This year, my big motto was to not let fear get in the way of me doing new things. In the past, I had let it get in the way and had definitely regretted it. I want to be able to live my life without regrets (as much as possible anyway).
My five week trip to Ethiopia as part of AddisCoder was a life-changing experience. It really didn’t feel like I had known everyone for only five weeks; it was as if we had known each other for longer.
But let’s start at the beginning. The trip started on an ominous note– I missed the check in for my initial flight. I had half a mind to just cancel going right there (I was nervous about traveling to a new place), but I said I had committed and I needed to stick to my commitments. Plus, I couldn’t let the fear run my life.
I managed to rebook the flight through a very long phone call and very little sleep. By the time I got to the airport, I had no time for cold feet. I took a flight from Atlanta to Newark where I met Rupal. I’m glad we found each other before the flight because it made me feel better about the whole ordeal. The flight itself was nice because for 10 hours, I had no one beside me.
When we landed in Ethiopia, the process of getting my visa there was fairly quick, but it would’ve been better if I did the e-visa online first. Rupal and I then had the task of trying to find our driver. This proved to be super difficult and somehow we walked by him the first time without seeing his sign. Words of warning: if someone offers to help you at the airport and you take it, be prepared to pay. Additionally, the taxi drivers will hound you if you walk near them so if you don’t want that to happen, be careful.
We arrived at the guesthouse quite late. We were staying at a place called Mam Guest House which, from the outside, doesn’t look like a guesthouse at all. The room wasn’t quite ready yet, so we had to wait for about an hour before we could even get into the room. I later found out that our friend Dim was kicked out of his (our) room at around the time we arrived so they could replace the one bed in the room with two twin size beds.
I still couldn’t quite believe we had made it. We had no information about the schedule for the next day, so we went ahead and set an early alarm and got ready for bed. When we got downstairs in the morning, we made contact with Arash. He was really friendly, and as we sat talking, Daniel also made his appearance. Since no one was at breakfast yet, we decided to walk to the bank to get money since Rupal and I had no birr yet. Unfortunately, when we got there, we found out Daniel’s card had been blocked, so we returned empty handed.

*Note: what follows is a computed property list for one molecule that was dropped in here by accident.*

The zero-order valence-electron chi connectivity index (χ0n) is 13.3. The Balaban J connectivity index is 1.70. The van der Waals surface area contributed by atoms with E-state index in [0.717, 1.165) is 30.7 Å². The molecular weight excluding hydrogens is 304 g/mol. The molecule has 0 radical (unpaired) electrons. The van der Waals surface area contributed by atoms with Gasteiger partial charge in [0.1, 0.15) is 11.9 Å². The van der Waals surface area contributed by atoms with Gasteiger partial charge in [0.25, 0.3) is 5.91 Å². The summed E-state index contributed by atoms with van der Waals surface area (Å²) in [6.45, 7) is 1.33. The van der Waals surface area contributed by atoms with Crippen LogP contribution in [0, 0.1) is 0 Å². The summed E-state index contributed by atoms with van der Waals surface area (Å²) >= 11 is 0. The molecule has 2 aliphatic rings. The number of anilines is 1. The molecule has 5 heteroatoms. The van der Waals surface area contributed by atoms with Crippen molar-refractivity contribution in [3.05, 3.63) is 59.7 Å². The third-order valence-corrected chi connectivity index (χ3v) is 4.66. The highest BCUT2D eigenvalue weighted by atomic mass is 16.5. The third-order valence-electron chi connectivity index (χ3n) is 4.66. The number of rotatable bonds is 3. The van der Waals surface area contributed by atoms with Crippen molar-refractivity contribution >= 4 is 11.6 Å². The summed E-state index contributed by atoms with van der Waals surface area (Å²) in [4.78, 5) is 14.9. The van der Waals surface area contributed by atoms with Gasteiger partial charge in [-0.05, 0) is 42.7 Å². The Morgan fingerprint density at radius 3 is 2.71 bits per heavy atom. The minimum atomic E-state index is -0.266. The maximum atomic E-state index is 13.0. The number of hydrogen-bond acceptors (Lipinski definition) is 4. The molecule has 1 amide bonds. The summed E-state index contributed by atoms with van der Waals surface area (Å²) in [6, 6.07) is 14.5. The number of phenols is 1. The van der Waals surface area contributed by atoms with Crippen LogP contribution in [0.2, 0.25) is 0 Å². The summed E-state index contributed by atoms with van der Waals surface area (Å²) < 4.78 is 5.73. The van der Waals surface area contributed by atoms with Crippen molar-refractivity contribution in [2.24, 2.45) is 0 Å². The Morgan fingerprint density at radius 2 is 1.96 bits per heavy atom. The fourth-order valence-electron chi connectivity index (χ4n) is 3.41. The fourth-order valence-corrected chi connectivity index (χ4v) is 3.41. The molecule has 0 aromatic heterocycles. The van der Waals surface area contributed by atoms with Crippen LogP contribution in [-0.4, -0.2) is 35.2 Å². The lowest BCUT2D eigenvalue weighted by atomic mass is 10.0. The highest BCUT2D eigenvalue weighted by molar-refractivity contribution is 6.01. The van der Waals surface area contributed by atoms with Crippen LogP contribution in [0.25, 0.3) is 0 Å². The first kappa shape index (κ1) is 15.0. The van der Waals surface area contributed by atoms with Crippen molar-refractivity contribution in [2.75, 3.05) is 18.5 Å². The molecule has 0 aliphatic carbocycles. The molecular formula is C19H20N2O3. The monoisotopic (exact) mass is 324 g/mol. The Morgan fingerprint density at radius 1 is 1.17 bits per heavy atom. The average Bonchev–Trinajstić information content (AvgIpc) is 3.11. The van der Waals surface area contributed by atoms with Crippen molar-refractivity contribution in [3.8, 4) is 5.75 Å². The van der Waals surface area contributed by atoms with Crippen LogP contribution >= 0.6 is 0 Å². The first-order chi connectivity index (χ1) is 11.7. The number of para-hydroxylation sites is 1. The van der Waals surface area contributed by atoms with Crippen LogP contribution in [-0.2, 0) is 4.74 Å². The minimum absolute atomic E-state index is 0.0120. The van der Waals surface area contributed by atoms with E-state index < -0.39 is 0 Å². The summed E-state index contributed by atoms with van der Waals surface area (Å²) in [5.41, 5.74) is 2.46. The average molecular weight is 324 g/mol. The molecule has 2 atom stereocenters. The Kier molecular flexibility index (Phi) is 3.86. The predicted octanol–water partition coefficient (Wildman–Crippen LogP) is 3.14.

More people had already gathered by the time we returned. We all ate breakfast together before the bus arrived to take us to our first day of work. The first thing we did was try to get SIM cards. However, the telecom was very crowded and we had no idea what we were doing. Somehow we managed to get SIM cards (which cost 30birr), but decided to come back another day to activate them (which doesn’t cost birr but requires a passport copy). By then, it was time to head to the school. The first entrance we tried apparently wasn’t the right one and we were directed to try one further down. The people at the gate had no idea who we were and even got onto the bus to make sure we didn’t have cameras or something.
“But all our phones have cameras!”
We finally got into the school grounds and met the coordinators of the program. We started by going to lunch because it was quite late by then. It was my first time having traditional Ethiopian food, and the injera was super sour at the school (this improved over time due to tolerance not a decrease in sourness). After lunch, we went to the labs for the first time. It was time to start setting up the computers. Unfortunately, the very first day, we started noticing something strange with the USBs. First, the front ports on the computers was manually disabled. We didn’t understand why until we saw an autorun.inf file appearing in the flash drives which caused all the files in the drive to disappear for a while at times. Apparently this was a similar virus to the one the TAs encountered last year when setting up computers. In an attempt to not spread the virus more, we aborted setup and worked on creating exercises while we thought of a solution for the virus issue.
It’s actually quite amazing that rush hour seems to be a universal concept everywhere. On our way home, there was actually so much traffic. For dinner, we had no idea where to go and decided to just walk down a street near our guesthouse. We settled on a place called Dakko Kitfo where we had a traditional dinner plus tej, which is a honey wine drink found in Ethiopia. You can think of it as just fermented honey. The dinner was actually so so good (Basi came in clutch with the ordering) and helped me get more accustomed to eating Ethiopian food. We had tibs, gomen besega, shiro, kitfo (cooked), and bayanetu. If you’re in Bole, I definitely like Dakko Kitfo for somewhere relatively cheap with decent food.